Henri Inchauspé PHD – From LISA pathfinder to eLISA: building of a dynamics simulator for the eLISA space mission.

Henri Inchauspé was recruited in 2012 by the Labex on the Interface project “Fundamental physics and Geophysics in space“. His PhD defense was held on Wednesday 25 November 2016.

Thesis title:

From LISA pathfinder to eLISA: building of a dynamics simulator for the eLISA space mission.

For the complete manuscript, please click here


The gravitational Universe and the rise of an entirely new astronomy using gravitational waves have been selected by ESA as the scientific theme for the future large space mission L3 planned for 2030 decade. In that context, eLISA mission seems favored, and is besides preceded by the LISA Pathfinder mission, about to be launched (December 2nd), that aims to demonstrate the technology envisaged. Focused on an observation frequency band lower that the current ground detectors, which the new generations have just started (ore are about to start) the observation runs, eLISA mission would be able to observe compact binary objects, like supermassive or intermediate black holes, neutron stars, white dwarves, and eventually cosmological sources (cosmic strings, Universe phase transitions). The scientific output of this mission would be very wide, concerning at the same time fundamental physics, cosmology and astrophysics.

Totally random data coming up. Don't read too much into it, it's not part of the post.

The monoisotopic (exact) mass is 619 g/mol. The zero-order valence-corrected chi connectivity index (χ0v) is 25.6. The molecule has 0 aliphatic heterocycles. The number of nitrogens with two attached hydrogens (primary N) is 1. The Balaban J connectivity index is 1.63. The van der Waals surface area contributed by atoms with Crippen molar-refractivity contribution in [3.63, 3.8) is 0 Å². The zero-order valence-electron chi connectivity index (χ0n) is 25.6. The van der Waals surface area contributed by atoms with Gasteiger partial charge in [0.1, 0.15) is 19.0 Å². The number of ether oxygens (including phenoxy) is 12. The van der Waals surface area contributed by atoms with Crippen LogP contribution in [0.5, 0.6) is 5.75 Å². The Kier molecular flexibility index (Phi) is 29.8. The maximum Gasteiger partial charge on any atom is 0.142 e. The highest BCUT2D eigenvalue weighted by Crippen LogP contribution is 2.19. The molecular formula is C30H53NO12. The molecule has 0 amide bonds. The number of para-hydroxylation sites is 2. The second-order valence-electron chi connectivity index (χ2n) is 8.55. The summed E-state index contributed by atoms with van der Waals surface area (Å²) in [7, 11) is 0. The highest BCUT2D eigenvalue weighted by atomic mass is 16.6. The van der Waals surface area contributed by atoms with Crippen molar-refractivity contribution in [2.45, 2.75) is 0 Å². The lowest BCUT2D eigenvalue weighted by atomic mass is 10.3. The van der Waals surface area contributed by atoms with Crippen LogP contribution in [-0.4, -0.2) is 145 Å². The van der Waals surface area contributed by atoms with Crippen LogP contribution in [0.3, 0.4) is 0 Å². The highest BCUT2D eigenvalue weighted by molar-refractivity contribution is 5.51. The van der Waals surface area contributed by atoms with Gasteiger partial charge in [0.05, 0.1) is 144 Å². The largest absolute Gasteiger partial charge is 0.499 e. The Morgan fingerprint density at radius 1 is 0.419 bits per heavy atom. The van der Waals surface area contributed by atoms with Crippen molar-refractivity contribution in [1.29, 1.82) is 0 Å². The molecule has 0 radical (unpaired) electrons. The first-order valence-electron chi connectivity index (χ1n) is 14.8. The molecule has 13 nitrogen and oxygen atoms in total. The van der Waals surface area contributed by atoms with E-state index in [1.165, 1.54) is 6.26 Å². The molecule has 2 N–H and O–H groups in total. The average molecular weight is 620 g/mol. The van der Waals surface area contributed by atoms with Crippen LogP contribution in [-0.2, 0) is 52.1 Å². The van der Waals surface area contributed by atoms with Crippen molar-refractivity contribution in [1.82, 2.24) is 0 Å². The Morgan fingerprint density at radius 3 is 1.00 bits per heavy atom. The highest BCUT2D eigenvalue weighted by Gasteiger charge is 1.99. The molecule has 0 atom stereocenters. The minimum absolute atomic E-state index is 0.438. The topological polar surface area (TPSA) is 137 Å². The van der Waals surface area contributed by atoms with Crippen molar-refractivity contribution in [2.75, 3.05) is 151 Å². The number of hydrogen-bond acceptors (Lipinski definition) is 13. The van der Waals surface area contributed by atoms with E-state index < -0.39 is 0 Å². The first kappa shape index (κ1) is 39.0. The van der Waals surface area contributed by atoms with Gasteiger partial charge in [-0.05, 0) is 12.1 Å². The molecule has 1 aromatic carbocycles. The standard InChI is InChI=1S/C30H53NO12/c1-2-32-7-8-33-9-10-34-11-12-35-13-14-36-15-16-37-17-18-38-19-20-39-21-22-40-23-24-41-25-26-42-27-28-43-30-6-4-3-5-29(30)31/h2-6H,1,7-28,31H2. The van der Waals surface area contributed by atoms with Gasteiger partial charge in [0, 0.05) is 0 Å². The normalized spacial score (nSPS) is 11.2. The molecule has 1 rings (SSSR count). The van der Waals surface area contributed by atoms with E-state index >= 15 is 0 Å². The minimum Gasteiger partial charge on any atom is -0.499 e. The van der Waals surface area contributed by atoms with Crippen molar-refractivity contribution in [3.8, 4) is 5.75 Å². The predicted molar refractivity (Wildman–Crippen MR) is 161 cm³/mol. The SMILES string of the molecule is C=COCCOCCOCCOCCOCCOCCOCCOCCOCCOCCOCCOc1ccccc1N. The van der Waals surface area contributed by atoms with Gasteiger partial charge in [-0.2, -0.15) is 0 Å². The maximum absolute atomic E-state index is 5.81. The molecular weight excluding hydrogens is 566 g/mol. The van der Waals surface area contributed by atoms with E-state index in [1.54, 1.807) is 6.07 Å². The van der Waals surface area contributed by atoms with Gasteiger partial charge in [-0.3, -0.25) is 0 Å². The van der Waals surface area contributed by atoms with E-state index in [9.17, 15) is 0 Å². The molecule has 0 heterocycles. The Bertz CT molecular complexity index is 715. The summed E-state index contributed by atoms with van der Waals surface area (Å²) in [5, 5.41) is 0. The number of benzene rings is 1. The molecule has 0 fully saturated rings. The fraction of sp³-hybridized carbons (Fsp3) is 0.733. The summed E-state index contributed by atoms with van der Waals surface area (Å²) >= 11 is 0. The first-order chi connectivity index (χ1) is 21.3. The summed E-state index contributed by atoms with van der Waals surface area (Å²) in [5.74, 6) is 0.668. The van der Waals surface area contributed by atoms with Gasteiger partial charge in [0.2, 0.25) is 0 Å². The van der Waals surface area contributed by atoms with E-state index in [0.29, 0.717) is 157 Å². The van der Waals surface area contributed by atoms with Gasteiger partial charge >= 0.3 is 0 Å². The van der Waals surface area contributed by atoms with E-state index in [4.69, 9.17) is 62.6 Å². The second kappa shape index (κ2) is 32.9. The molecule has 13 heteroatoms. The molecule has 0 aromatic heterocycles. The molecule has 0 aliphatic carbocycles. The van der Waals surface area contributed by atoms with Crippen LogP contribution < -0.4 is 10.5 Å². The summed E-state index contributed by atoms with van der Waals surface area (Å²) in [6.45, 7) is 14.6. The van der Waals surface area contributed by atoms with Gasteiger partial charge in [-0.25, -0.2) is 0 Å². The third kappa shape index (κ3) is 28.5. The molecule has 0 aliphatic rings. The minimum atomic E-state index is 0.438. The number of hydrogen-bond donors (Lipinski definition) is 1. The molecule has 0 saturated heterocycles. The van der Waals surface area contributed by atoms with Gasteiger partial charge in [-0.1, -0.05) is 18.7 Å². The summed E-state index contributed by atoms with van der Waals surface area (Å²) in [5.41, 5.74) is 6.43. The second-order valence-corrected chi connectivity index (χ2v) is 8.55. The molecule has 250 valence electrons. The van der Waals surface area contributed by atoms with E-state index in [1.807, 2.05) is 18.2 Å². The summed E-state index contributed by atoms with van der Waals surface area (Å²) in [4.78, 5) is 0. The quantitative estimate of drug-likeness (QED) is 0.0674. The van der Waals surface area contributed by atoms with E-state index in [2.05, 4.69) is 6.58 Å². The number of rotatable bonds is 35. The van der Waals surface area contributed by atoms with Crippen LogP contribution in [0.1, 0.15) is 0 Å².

Detection principle requires to maintain four cubic test masses in free fall, contained in three different satellites, thus forming a triangular constellation in heliocentric orbit. Laser links will connect the spacecraft (S/C) the ones to the others, and the interferometer thus formed will be sensitive to tidal deformations caused by gravitational waves crossing the detector. Preventing the test masses as much as possible from any stray external forces is primordial, because any oscillating acceleration of the test mass would be undistinguishable from gravitational waves signals. Metrology and disturbance reduction systems, called LISA Technology Package (LTP), will be tested in space conditions with LISA Pathfinder mission. One of the main objectives is to demonstrate that we are able to maintain two free falling test masses in an environment such that the differential acceleration between the test masses is lower than 3.10 -14 m.s -2.Hz -1/2 at the frequency 1 mHz.

LISA Pathfinder will represent an essential source of informations for the design and the estimate of eLISA sensitivity. My PhD work comes in this context and is focused on the building of a simulator of the dynamics of the test masses and the S/C, that aims to assess system performances, in particular the acceleration noise that limits the detector sensitivity at low frequencies, from the properties of the various measurement and actuation modules involved in the system, about which LISA Pathfinder will provide the most representative characterization.